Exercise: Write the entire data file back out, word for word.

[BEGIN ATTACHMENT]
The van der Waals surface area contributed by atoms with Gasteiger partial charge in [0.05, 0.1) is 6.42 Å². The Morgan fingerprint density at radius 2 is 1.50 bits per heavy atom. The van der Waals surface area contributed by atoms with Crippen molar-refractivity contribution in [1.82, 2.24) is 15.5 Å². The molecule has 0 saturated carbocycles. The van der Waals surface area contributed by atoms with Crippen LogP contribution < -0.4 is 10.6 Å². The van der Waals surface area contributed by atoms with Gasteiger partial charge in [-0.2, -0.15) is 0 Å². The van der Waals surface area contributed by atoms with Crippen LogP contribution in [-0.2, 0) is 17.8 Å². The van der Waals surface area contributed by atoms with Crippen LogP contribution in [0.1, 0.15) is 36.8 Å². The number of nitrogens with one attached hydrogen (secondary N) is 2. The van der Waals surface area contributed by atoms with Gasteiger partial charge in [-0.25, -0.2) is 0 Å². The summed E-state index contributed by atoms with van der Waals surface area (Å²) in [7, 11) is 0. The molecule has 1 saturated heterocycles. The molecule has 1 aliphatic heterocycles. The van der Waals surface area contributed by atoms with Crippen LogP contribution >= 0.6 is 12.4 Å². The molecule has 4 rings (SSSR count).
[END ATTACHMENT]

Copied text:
The van der Waals surface area contributed by atoms with Gasteiger partial charge in [0.05, 0.1) is 6.42 Å². The Morgan fingerprint density at radius 2 is 1.50 bits per heavy atom. The van der Waals surface area contributed by atoms with Crippen molar-refractivity contribution in [1.82, 2.24) is 15.5 Å². The molecule has 0 saturated carbocycles. The van der Waals surface area contributed by atoms with Crippen LogP contribution < -0.4 is 10.6 Å². The van der Waals surface area contributed by atoms with Gasteiger partial charge in [-0.2, -0.15) is 0 Å². The van der Waals surface area contributed by atoms with Crippen LogP contribution in [-0.2, 0) is 17.8 Å². The van der Waals surface area contributed by atoms with Crippen LogP contribution in [0.1, 0.15) is 36.8 Å². The number of nitrogens with one attached hydrogen (secondary N) is 2. The van der Waals surface area contributed by atoms with Gasteiger partial charge in [-0.25, -0.2) is 0 Å². The summed E-state index contributed by atoms with van der Waals surface area (Å²) in [7, 11) is 0. The molecule has 1 saturated heterocycles. The molecule has 1 aliphatic heterocycles. The van der Waals surface area contributed by atoms with Crippen LogP contribution >= 0.6 is 12.4 Å². The molecule has 4 rings (SSSR count).